[OUTLOOK]Keep building on last year’s effortsAfter the Roh Moo-hyun administration adopted its roadmap to make the country a Northeast Asian financial hub in December 2003, little progress was made in the first year. However, the roadmap produced considerable results last year.
More than a dozen policies were promoted last year and the most important of them all was the extensive revision, in June 2005, of the first roadmap. The original target year of 2020, that was set for the completion of the establishment of Korea as a financial hub, was moved forward to 2015.
Also, while the program concentrated on the asset management industry in its early stage, now bonds, derivative products and the restructuring sectors will also be promoted as leading industries.
In order to implement its ambitious plan, the government drastically relaxed foreign exchange restrictions last July, opening a way for not just Korean companies but also individuals to make investments in financial and real assets abroad. In December, the government announced the conversion of the remaining regulations on foreign exchange transactions into a declaration system from this year.
In November, it also announced that a new law for the integration of capital markets will be enacted within the first half of 2006 because the financial market is currently broken down into different businesses, such as securities, futures and asset management industries. Moreover, the government expressed its will to promote developing new financial products by changing the concept of financial products from an enumeration system to a blanket one.
In order to globalize the financial market, foreign companies can be listed on Korean exchanges under the same terms as Korean companies, from 2006. Overseas accounting corporations will be permitted to open branches in Korea starting from 2007. To boost the bond market, the government is to issue 20-year treasury bonds from this year.
The government deserves to be praised for having promoted so many policies in a short period of time. However, if we are to make Korea an international-class financial hub by 2015, many challenges still remain.
First of all, the sluggish corporate bond market has to be boosted. The government should work to expand both the supply and demand bases simultaneously. The remaining restrictions on investments also have to be lifted, and giving a benefit of tax rebate on the interest profits from bonds should be considered.
Secondly, while it certainly is advisable to encourage foreign companies to list on Korean exchanges, it is a backward concept to demand they produce official documents and reports in Korean. English is already a language universally used in global business, and insisting on the use of Korean will not help the globalization of the Korean financial market.
Thirdly, the government needs to establish a state-funded graduate school specializing in finance in order to secure the country a professional workforce. At the same time, it is equally important for the government to encourage professionals educated abroad to come and work in Korea. In order to attract them, the immigration law has to be revised as soon as possible.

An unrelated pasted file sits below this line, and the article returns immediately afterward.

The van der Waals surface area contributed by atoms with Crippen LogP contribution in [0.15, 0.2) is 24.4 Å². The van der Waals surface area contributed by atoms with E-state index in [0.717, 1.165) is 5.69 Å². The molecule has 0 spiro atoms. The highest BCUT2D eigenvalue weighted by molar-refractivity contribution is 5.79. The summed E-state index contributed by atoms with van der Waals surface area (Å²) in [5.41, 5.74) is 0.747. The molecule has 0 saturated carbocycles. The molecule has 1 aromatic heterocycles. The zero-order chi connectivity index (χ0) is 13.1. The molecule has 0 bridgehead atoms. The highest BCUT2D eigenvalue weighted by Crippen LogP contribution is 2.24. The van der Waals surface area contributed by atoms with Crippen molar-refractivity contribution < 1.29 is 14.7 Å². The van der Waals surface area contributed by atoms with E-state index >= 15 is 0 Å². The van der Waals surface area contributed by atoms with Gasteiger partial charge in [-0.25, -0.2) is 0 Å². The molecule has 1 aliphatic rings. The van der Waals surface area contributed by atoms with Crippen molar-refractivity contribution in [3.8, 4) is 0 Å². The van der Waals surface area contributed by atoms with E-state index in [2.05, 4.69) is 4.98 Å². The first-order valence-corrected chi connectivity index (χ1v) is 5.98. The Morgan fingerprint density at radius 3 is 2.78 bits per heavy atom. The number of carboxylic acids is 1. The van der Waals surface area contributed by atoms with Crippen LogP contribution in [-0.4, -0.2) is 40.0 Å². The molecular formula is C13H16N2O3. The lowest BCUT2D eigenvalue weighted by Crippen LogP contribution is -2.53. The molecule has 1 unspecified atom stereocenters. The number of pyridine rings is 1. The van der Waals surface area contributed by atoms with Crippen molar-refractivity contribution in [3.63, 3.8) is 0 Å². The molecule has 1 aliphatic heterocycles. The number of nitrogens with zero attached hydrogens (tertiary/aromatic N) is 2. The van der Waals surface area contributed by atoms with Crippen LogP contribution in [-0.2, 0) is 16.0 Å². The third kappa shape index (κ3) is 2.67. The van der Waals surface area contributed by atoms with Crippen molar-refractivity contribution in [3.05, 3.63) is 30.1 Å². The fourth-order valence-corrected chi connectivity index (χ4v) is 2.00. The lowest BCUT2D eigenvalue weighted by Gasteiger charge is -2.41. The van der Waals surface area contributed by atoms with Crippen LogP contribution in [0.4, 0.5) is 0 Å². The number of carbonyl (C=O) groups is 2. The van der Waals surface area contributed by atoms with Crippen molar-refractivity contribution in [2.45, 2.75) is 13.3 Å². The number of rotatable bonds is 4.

Moreover, Korean law firms are still weak in providing the specialized legal services needed for international financial transactions. Therefore, the government might have to allow not just foreign accounting corporations but also law firms to operate in Korea. Once foreign law firms do business freely in Korea, the level of financial supervision and restriction will greatly improve in quality.
Currently, the individual income tax and corporate tax problems related to foreign investors are handled under the Special Tax Treatment Control Law. However, this is, at any rate, a temporary expedient. The individual income tax and corporate tax system, whose progressive rates are higher compared to those of rival nations, need to be revised. The high graduated tax rate discourages foreign companies and financial specialists from coming to Korea. Moreover, it does not help the distribution of income and even hinders the economic activities of Korean companies and individuals.
In order to create an efficient financial hub, the government has to set a calculated goal for each field. When there is a target, it is easier to evaluate the progress made. Then, working-level officials can actively implement the necessary policies at the right time and promote Korea’s establishment as a financial hub.
For the last year, the government has certainly made considerable efforts to build a financial hub. However, more reforms and innovations are needed this year if those efforts are to bear fruit.
*The writer is the chairman of the Seoul Financial Forum. Translation by the JoongAng Daily staff.
by Kim Ki-hwan